The Emperor Jones (1933) – Dudley Murphy

Where would the film industry be without Paul Robeson? That it would be worse off is most likely true. That The Emperor Jones (1933), his most significant screen vehicle, would have next to nothing to offer without him is decidedly true. Robeson was one of the first black stars who were allowed to appear on screen with his dignity intact, and the qualifier “star” has hardly more appropriately applied to another actor. More than charisma, Robeson possessed that rarest quality of seeming eternally modern, an ability to transcend his place and time. Only Louise Brooks of his contemporaries had it like Robeson had it. Brutus Jones became his role of a lifetime, first on the stage and then on the screen, and in Dudley Murphy’s 1933 film both his dignity and modernity are on display, to say nothing of his magnificent bass and imposing presence.

The movie, which lobotomizes Eugene O’Neill’s psychological play (which was flawed to begin with), is so dominated by Robeson that it becomes a fascinating document of the cult of personality. It tells the story of the poor train porter Jones who goes from being a fugitive on the run for two murders to the self-imposed ruler of a Caribbean island. The narrative is messy, rushed and undercooked (the screenplay by DuBose Heyward, the creator of Porgy, rearranged the structure of O’Neill’s story and lost some of its insight without adding any clarity); it chronicles a rise so meteoric and a fall so swift that it could hardly be believed if it weren’t buoyed by Robeson’s dominating specter. The idea of a tribal culture anointing a man as their ruler because they believe he has mythical qualities often feels ridiculous or offensive, but in The Emperor Jones it comes close to authenticity simply because Robeson commands that type of respect. He seems other-worldly, too big for this one, and when his fall arrives it’s doubly tragic because it reminds us that the world, especially a racist one, is far too threatened by those who outgrow it.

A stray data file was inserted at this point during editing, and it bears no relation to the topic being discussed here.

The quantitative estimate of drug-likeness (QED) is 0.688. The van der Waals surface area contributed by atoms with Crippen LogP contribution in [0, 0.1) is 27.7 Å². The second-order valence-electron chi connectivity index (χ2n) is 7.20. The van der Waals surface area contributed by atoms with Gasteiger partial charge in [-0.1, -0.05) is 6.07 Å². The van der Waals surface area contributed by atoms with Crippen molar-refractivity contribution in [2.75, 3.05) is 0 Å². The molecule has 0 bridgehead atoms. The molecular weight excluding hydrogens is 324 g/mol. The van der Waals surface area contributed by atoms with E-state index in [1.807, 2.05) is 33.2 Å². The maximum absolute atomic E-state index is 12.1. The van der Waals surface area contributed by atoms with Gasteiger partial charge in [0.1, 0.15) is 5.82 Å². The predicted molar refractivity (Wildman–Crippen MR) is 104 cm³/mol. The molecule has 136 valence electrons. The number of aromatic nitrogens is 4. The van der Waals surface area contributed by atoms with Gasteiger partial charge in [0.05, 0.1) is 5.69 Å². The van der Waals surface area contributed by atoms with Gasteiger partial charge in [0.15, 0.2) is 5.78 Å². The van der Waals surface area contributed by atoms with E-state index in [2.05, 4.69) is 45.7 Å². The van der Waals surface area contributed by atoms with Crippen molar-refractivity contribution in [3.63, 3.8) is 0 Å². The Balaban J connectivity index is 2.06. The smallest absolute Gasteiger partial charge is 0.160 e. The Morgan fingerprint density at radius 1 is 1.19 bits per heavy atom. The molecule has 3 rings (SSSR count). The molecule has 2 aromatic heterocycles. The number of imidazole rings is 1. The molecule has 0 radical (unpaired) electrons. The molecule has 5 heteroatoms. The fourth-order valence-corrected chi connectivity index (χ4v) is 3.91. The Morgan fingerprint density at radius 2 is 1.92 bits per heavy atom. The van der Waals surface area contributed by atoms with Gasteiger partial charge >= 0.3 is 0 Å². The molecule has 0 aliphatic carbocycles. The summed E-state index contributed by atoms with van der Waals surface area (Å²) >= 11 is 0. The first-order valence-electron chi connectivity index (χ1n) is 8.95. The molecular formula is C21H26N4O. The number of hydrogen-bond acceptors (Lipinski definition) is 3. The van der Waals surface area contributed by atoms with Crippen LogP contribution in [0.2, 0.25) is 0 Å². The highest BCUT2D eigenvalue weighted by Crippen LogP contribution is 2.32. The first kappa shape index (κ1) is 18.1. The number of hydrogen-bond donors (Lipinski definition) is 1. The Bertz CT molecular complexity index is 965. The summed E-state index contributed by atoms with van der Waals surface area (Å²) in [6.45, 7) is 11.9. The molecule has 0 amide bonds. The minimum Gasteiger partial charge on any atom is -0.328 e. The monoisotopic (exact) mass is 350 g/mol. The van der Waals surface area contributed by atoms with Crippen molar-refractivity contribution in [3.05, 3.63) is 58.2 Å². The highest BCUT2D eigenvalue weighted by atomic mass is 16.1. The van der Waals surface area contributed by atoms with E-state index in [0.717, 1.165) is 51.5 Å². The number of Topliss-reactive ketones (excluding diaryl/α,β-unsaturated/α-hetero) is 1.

The swift end of Brutus Jones is a terrible reminder of Robeson’s own story. After The Emperor Jones with its black leading character exerting his will on his own destiny, Robeson was able to work on stage and on record mainly in Europe, but his American film career as a leading man was largely over; his last appearance on screen was just nine years after Jones, in 1942. Part of that was by Robeson’s choice, who was hawkish about his image and the role he occupied as a representative of an entire race, and the projects he was offered relied more and more on stereotypes that he flatly refused to play. In fact, his last film, Tales of Manhattan, was protested by the NAACP, a protest Robeson himself joined.